To use a non-libc malloc library that is
                  in the main exe:  --soname-synonyms=somalloc=NONE
    --sigill-diagnostics=yes|no  warn about illegal instructions? [yes]
    --unw-stack-scan-thresh=<number>   Enable stack-scan unwind if fewer
                  than <number> good frames found  [0, meaning "disabled"]
                  NOTE: stack scanning is only available on arm-linux.
    --unw-stack-scan-frames=<number>   Max number of frames that can be
                  recovered by stack scanning [5]
    --resync-filter=no|yes|verbose [yes on MacOS, no on other OSes]
              attempt to avoid expensive address-space-resync operations
    --max-threads=<number>    maximum number of threads that valgrind can
                              handle [500]

  user options for Memcheck:
    --leak-check=no|summary|full     search for memory leaks at exit?  [summary]
    --leak-resolution=low|med|high   differentiation of leak stack traces [high]
    --show-leak-kinds=kind1,kind2,.. which leak kinds to show?
    --errors-for-leak-kinds=kind1,kind2,..  which leak kinds are errors?
        where kind is one of:
          definite indirect possible reachable all none
    --leak-check-heuristics=heur1,heur2,... which heuristics to use for
        improving leak search false positive [all]
        where heur is one of:
          stdstring length64 newarray multipleinheritance all none
    --show-reachable=yes             same as --show-leak-kinds=all
    --show-reachable=no --show-possibly-lost=yes
                                     same as --show-leak-kinds=definite,possible
    --show-reachable=no --show-possibly-lost=no
                                     same as --show-leak-kinds=definite
    --xtree-leak=no|yes              output leak result in xtree format? [no]
    --xtree-leak-file=<file>         xtree leak report file [xtleak.kcg.%p]
    --undef-value-errors=no|yes      check for undefined value errors [yes]
    --track-origins=no|yes           show origins of undefined values? [no]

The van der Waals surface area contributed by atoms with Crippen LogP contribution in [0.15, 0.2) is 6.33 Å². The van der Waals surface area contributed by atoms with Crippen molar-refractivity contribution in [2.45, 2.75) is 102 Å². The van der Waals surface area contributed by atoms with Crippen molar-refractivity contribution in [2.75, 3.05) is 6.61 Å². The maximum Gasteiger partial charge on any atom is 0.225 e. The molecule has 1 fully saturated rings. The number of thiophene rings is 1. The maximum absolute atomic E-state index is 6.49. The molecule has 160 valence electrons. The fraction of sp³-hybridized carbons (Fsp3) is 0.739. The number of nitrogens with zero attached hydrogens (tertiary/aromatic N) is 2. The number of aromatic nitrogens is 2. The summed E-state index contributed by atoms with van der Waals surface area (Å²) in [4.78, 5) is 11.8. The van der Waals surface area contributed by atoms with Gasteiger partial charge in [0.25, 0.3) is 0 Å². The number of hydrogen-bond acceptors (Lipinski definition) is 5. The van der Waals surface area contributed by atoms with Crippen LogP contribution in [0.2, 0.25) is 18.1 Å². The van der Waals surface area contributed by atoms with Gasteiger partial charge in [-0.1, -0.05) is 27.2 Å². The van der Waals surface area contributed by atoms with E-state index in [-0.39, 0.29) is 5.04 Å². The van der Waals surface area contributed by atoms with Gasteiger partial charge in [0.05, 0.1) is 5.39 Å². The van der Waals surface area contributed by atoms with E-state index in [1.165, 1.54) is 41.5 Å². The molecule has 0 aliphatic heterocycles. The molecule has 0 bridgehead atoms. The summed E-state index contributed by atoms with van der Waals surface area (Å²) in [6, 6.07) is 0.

--partial-loads-ok=no|yes        too hard to explain here; see manual [yes]
                                     Use extra-precise definedness tracking [auto]
    --freelist-vol=<number>          volume of freed blocks queue     [20000000]
    --freelist-big-blocks=<number>   releases first blocks with size>= [1000000]
    --workaround-gcc296-bugs=no|yes  self explanatory [no].  Deprecated.
                                     Use --ignore-range-below-sp instead.
    --ignore-ranges=0xPP-0xQQ[,0xRR-0xSS]   assume given addresses are OK
    --ignore-range-below-sp=<number>-<number>  do not report errors for
                                     accesses at the given offsets below SP
    --malloc-fill=<hexnumber>        fill malloc'd areas with given value
    --free-fill=<hexnumber>          fill free'd areas with given value
        stack trace(s) to keep for malloc'd/free'd areas       [alloc-and-free]
    --show-mismatched-frees=no|yes   show frees that don't match the allocator? [yes]

  Extra options read from ~/.valgrindrc, $VALGRIND_OPTS, ./.valgrindrc

  Memcheck is Copyright (C) 2002-2022, and GNU GPL'd, by Julian Seward et al.
  Valgrind is Copyright (C) 2000-2017, and GNU GPL'd, by Julian Seward et al.
  LibVEX is Copyright (C) 2004-2017, and GNU GPL'd, by OpenWorks LLP et al.

  Bug reports, feedback, admiration, abuse, etc, to:


Valgrind often needs debug information of the C library to perform function redirection. For this, create the package debug environment described above and apply it for sys-libs/glibc (or sys-libs/musl as needed).

First, debugedit should be installed:

root #emerge --ask dev-util/debugedit

Configure Portage to build selected packages with (enhanced) debugging symbols (-ggdb3) and not to strip them:

CFLAGS="${CFLAGS} -ggdb3"
FEATURES="${FEATURES} splitdebug compressdebug -nostrip"
FEATURES="${FEATURES} installsources"

Enable these settings for the required software:

sys-libs/glibc debugsyms installsources

Remember to re-emerge the libc after setting the needed package.env variables:

root #emerge --ask --oneshot sys-libs/glibc

To get meaningful backtraces, users may need to build more packages (such as dependencies of the software being debugged) with the above environment. For local projects, programs should be built with -Og -ggdb3.

Refuses to launch with strlen error

It is possible that Valgrind refuses to launch with an error like so:

valgrind:  A must-be-redirected function                        
valgrind:  whose name matches the pattern:      strlen          
valgrind:  in an object with soname matching: 

In this case, add -fno-builtin-strlen to CFLAGS for sys-libs/glibc:

# Needed for Valgrind
CFLAGS="${CFLAGS} -fno-builtin-strlen"
sys-libs/glibc glibc-no-strlen

Unhandled instruction bytes

This could be a few different errors and Valgrind's own FAQ covers it. The most common reason for seeing this however is that Valgrind does not currently support AVX512. Users should try building glibc with -march=x86-64-v3 or similar.



root #emerge --ask --depclean --verbose dev-util/valgrind

See also

  • GDB — used to find runtime errors that normally involve memory corruption
  • AddressSanitizer — a compiler feature in GCC and Clang that is able to detect several memory access errors.
  • UndefinedBehaviorSanitizer — a compiler feature in GCC and Clang that is able to detect various forms of undefined behaviour (UB).

External resources


  1. Jan Kratochvil. Memory error checking in C and C++: Comparing Sanitizers and Valgrind, Red Hat Developer Blog, May 5th, 2021. Retrieved on January 26th, 2023.